Turning it Around
Photo by Erik Shute
It seems loneliness is the toughest battle with the most stubborn solutions. We all fight it— some of us longer than others. It doesn’t matter if you have the biggest family, the greatest job, the world’s best partner or the largest box of cookies stashed away.
Perhaps the feeling lasts only a few minutes. Other times, a few years. Or perhaps several more years. You could be with dozens of people or live in a houseful of relatives, and yet still feel alone.
There was a point in college during a study abroad trip when I learned what it meant to feel lonely. It made no difference that I was surrounded by best friends and a thriving Spanish city. Or that I could indulge in tapas and beer every night. It was my mind against the world, and my mind was losing. I stayed up all night once to pray my loneliness would disappear in the morning. It didn’t.
Loneliness is no one’s fault. You can’t blame yourself, or your parents, or your relationship. You can’t blame God, or the universe, or some planet that’s in retrograde. Often times, there’s no single reason you can cross off the blackboard. But it will pass. And at some point, you can turn it around.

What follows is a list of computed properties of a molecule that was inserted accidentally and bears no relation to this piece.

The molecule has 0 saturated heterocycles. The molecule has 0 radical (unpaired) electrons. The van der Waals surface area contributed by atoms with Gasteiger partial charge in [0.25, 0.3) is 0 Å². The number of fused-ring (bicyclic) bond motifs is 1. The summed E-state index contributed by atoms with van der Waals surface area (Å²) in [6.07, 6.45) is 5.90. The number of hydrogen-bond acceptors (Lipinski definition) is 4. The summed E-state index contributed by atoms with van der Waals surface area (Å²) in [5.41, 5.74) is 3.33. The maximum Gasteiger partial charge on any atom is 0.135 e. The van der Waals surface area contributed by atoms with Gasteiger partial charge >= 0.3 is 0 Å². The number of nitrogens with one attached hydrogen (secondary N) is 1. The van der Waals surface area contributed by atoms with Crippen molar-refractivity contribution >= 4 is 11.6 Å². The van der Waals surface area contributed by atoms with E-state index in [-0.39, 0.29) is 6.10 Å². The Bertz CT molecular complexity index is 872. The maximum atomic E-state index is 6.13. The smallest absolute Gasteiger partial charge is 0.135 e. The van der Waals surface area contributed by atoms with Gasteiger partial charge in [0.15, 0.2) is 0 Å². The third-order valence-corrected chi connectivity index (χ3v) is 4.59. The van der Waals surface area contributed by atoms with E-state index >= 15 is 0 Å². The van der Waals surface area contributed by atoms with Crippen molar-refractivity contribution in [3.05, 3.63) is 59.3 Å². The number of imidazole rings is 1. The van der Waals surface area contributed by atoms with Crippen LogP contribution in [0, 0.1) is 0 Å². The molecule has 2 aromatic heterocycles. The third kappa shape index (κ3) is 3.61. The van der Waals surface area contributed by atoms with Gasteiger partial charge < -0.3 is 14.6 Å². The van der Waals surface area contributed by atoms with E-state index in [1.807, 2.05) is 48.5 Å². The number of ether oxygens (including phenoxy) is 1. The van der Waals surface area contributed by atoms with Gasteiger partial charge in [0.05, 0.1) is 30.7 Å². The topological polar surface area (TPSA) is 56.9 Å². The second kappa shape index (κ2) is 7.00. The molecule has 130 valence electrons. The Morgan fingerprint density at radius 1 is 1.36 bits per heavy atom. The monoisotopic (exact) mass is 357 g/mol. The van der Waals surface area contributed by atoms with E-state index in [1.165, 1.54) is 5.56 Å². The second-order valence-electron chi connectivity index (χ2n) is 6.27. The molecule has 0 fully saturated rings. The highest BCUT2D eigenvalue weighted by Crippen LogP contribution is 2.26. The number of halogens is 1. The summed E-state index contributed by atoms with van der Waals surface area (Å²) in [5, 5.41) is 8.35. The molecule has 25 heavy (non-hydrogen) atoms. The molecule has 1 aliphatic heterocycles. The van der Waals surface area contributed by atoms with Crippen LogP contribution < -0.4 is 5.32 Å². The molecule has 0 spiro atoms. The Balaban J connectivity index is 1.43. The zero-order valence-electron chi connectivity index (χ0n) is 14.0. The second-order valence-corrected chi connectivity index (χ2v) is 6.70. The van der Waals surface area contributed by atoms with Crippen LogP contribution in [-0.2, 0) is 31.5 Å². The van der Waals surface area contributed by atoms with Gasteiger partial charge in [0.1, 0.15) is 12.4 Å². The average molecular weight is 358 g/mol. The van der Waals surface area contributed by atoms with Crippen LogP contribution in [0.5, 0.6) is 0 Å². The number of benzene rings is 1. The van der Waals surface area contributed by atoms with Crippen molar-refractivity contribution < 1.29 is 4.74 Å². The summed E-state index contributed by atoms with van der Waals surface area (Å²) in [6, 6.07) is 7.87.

Different means work for different people. Here are a few things that turned me around in the months following my trip: I exercised more. Started a journal. Opened up. Ate healthier. Got out of the house. Took time alone (that’s not a typo). Remembered the world was with me. Cried. Laughed. Cried again. I quit surfing the Web for hours. I prayed. And then accepted prayers were not always answered on my terms. And I stopped waiting for something better.
Side note: neither ice cream nor vodka is a solution.
Finally, check out this beautifully written article on The Chalkboard. It will make you see the world differently today. ∗